A good approach to this would be to plan and pace yourself on the amount of assignments you should try to complete within a time frame. Planning helps because it gives you time to do work and have time for yourself. If you encounter questions you are unable to answer, do not beat yourself up too much about it. What you can do is to ask your friends for guidance so that you are able to learn. If you feel overwhelmed, always reach out to your teachers. They may be able to provide you with a deadline extension.
Making friends at school comes naturally to some of us. However, some of us find ourselves struggling to make friends. Having no friends in school can be really tough as it may induce loneliness and can lead to feelings of inferiority. Feeling as if no one wants to befriend you can also be harmful to your self-esteem. If these feelings of inferiority are left unchecked, it could develop into something more severe. Social isolation by peers can also be detrimental to our mental health as it is somewhat a form of being bullied.
A good mindset to have when trying to make friends at the start is to understand that it can be awkward but you should not worry too much. Finding common topics to talk about helps with bonding. If you are unable to find one, you can always try talking about school and the conversation may flow into other topics naturally. If you are someone who usually keeps to yourself, wearing a smile can make you look friendlier and more approachable.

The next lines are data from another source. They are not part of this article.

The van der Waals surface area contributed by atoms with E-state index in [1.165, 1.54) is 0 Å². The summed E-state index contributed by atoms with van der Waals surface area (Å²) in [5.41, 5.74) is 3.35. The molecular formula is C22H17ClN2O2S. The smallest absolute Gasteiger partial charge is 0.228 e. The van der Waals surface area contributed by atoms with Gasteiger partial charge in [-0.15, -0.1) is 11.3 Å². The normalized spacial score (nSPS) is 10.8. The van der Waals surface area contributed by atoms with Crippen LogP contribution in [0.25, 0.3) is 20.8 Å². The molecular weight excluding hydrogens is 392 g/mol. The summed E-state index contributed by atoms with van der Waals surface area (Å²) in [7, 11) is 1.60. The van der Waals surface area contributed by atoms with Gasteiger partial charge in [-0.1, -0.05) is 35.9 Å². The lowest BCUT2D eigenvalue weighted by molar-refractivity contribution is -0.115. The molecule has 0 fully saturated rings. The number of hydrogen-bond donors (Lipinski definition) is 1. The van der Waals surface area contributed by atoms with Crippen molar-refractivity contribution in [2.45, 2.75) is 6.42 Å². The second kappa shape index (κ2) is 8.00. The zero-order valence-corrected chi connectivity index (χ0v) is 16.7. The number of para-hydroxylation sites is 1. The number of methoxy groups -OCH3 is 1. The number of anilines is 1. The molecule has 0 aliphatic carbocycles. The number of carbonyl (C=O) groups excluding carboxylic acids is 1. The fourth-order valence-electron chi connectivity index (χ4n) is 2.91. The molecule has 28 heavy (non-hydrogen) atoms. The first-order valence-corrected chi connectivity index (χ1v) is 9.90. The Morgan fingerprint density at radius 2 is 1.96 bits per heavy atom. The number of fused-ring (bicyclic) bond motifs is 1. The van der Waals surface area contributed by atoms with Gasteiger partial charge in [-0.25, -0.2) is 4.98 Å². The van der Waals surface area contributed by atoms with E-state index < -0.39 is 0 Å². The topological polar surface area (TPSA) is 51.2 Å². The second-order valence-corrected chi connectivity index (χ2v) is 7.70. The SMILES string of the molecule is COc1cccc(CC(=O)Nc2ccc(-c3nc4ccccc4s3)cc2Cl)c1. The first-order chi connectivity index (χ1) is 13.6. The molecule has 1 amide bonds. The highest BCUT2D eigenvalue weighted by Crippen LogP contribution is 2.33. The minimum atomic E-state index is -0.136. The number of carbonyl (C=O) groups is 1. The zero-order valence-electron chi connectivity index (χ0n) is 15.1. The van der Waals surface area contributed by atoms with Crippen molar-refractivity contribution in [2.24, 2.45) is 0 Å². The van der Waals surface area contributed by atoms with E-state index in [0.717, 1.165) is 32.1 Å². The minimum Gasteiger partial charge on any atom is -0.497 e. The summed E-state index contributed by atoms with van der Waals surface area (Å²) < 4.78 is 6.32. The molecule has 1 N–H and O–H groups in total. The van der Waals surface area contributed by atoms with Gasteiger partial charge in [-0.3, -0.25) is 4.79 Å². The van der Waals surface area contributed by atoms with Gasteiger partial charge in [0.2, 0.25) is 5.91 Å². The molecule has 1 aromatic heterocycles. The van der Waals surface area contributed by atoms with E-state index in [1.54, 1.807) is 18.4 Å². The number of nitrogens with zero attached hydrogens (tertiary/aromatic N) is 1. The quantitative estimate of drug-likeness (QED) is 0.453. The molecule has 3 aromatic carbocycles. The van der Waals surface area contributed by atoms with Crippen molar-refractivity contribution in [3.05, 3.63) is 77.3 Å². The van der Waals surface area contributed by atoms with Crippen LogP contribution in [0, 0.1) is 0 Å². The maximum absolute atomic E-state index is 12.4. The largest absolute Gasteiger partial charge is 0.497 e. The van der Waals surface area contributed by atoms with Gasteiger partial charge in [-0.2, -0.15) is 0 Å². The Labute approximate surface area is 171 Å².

5. Long Hours
Having classes that run from morning to the evening can be very draining for anybody. It is not only physically draining but mentally draining as well. Long school days can potentially lead to fatigue that can adversely affect our health if we fail to get sufficient rest. Its long hours can often lead to loss of interest in doing other activities after school due to fatigue. Feeling tired or sleepy also makes us more emotional.
A good mindset to adopt when feeling down due to long hours in school, is to know that you are not going through this alone. Your friends are probably going through it as well and talking to each other about it can help reduce mental stress and provide a small boost in your mood. As for the physical aspect, ensuring that you get plenty of sleep the night before can help you with the long hours a bit more. Bringing some sweets or snacks can also help to keep your energy levels up. If you do feel sleepy, you can try sneaking in short naps in between breaks to recharge a little.
Although school can feel tiring and draining at times, it can still be a fun place to make friends and discover new things about ourselves through learning. There will be tougher times but we must know that we are not going through it alone. If you feel overwhelmed by aspects of the school curriculum, talking to a teacher or a school counsellor can help you get through it.
It is also important to know that although grades are important, they do not exactly define who we are as an individual. Certain things we learn in class may not apply in our lives, but it can help to build our character and introduce to us new perspectives and different ways to think. Lastly, always remember that communication is important in tougher times as it can be help us cope better when our feelings are communicated.
Graham, S. (2016). Victims of Bullying in Schools. Theory Into Practice, 55(2), 136-144.
Thakkar, A. (2019). Academic Stress in Students. Retrieved 5 September 2019, from https://medium.com/one-future/academic-stress-in-students-498c34f064d7